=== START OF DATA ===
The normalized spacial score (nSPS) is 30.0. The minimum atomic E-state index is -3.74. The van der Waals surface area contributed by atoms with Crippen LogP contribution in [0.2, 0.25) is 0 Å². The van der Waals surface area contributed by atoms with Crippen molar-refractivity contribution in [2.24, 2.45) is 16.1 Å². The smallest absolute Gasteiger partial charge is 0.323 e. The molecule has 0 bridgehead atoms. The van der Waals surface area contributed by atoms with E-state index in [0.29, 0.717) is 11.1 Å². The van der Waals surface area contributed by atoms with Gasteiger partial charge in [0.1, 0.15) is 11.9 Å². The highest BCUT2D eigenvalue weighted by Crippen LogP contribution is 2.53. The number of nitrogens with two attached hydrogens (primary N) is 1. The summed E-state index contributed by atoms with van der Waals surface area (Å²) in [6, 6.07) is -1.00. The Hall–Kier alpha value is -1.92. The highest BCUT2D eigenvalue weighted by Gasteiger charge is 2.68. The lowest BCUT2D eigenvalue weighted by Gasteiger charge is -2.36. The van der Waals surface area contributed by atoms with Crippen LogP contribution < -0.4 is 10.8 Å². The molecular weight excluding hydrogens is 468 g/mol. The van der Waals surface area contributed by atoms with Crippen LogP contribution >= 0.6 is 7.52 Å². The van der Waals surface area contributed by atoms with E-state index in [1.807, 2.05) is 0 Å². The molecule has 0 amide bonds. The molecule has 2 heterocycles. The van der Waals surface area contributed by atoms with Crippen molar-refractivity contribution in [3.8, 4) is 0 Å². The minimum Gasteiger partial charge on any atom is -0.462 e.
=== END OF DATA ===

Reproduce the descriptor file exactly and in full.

The normalized spacial score (nSPS) is 30.0. The minimum atomic E-state index is -3.74. The van der Waals surface area contributed by atoms with Crippen LogP contribution in [0.2, 0.25) is 0 Å². The van der Waals surface area contributed by atoms with Crippen molar-refractivity contribution in [2.24, 2.45) is 16.1 Å². The smallest absolute Gasteiger partial charge is 0.323 e. The molecule has 0 bridgehead atoms. The van der Waals surface area contributed by atoms with E-state index in [0.29, 0.717) is 11.1 Å². The van der Waals surface area contributed by atoms with Gasteiger partial charge in [0.1, 0.15) is 11.9 Å². The highest BCUT2D eigenvalue weighted by Crippen LogP contribution is 2.53. The number of nitrogens with two attached hydrogens (primary N) is 1. The summed E-state index contributed by atoms with van der Waals surface area (Å²) in [6, 6.07) is -1.00. The Hall–Kier alpha value is -1.92. The highest BCUT2D eigenvalue weighted by Gasteiger charge is 2.68. The lowest BCUT2D eigenvalue weighted by Gasteiger charge is -2.36. The van der Waals surface area contributed by atoms with Crippen LogP contribution < -0.4 is 10.8 Å². The molecular weight excluding hydrogens is 468 g/mol. The van der Waals surface area contributed by atoms with Crippen LogP contribution >= 0.6 is 7.52 Å². The van der Waals surface area contributed by atoms with E-state index in [1.807, 2.05) is 0 Å². The molecule has 0 amide bonds. The molecule has 2 heterocycles. The van der Waals surface area contributed by atoms with Crippen molar-refractivity contribution in [3.8, 4) is 0 Å². The minimum Gasteiger partial charge on any atom is -0.462 e.